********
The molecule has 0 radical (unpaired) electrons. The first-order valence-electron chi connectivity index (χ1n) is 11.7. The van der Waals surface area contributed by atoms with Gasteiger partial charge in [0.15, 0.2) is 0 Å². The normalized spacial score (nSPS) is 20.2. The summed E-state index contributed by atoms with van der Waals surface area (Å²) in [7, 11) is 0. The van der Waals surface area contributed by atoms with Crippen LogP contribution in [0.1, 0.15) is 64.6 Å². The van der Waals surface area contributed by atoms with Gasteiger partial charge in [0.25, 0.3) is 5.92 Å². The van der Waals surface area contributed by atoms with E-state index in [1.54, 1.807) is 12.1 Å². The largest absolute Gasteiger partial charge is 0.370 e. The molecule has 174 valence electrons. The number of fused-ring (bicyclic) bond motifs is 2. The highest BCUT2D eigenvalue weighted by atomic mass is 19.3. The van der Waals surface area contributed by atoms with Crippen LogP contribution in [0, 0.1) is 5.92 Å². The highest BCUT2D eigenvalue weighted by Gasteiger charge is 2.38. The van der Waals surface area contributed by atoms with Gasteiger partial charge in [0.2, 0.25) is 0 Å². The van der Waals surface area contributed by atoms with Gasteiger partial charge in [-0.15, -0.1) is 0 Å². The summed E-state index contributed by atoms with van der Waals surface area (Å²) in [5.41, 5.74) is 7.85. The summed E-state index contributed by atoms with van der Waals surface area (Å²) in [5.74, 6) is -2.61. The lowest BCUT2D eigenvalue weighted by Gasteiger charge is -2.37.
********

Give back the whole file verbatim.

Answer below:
The molecule has 0 radical (unpaired) electrons. The first-order valence-electron chi connectivity index (χ1n) is 11.7. The van der Waals surface area contributed by atoms with Gasteiger partial charge in [0.15, 0.2) is 0 Å². The normalized spacial score (nSPS) is 20.2. The summed E-state index contributed by atoms with van der Waals surface area (Å²) in [7, 11) is 0. The van der Waals surface area contributed by atoms with Crippen LogP contribution in [0.1, 0.15) is 64.6 Å². The van der Waals surface area contributed by atoms with Gasteiger partial charge in [0.25, 0.3) is 5.92 Å². The van der Waals surface area contributed by atoms with E-state index in [1.54, 1.807) is 12.1 Å². The largest absolute Gasteiger partial charge is 0.370 e. The molecule has 174 valence electrons. The number of fused-ring (bicyclic) bond motifs is 2. The highest BCUT2D eigenvalue weighted by atomic mass is 19.3. The van der Waals surface area contributed by atoms with Crippen LogP contribution in [0, 0.1) is 5.92 Å². The highest BCUT2D eigenvalue weighted by Gasteiger charge is 2.38. The van der Waals surface area contributed by atoms with Gasteiger partial charge in [0.2, 0.25) is 0 Å². The van der Waals surface area contributed by atoms with Gasteiger partial charge in [-0.15, -0.1) is 0 Å². The summed E-state index contributed by atoms with van der Waals surface area (Å²) in [5.41, 5.74) is 7.85. The summed E-state index contributed by atoms with van der Waals surface area (Å²) in [5.74, 6) is -2.61. The lowest BCUT2D eigenvalue weighted by Gasteiger charge is -2.37.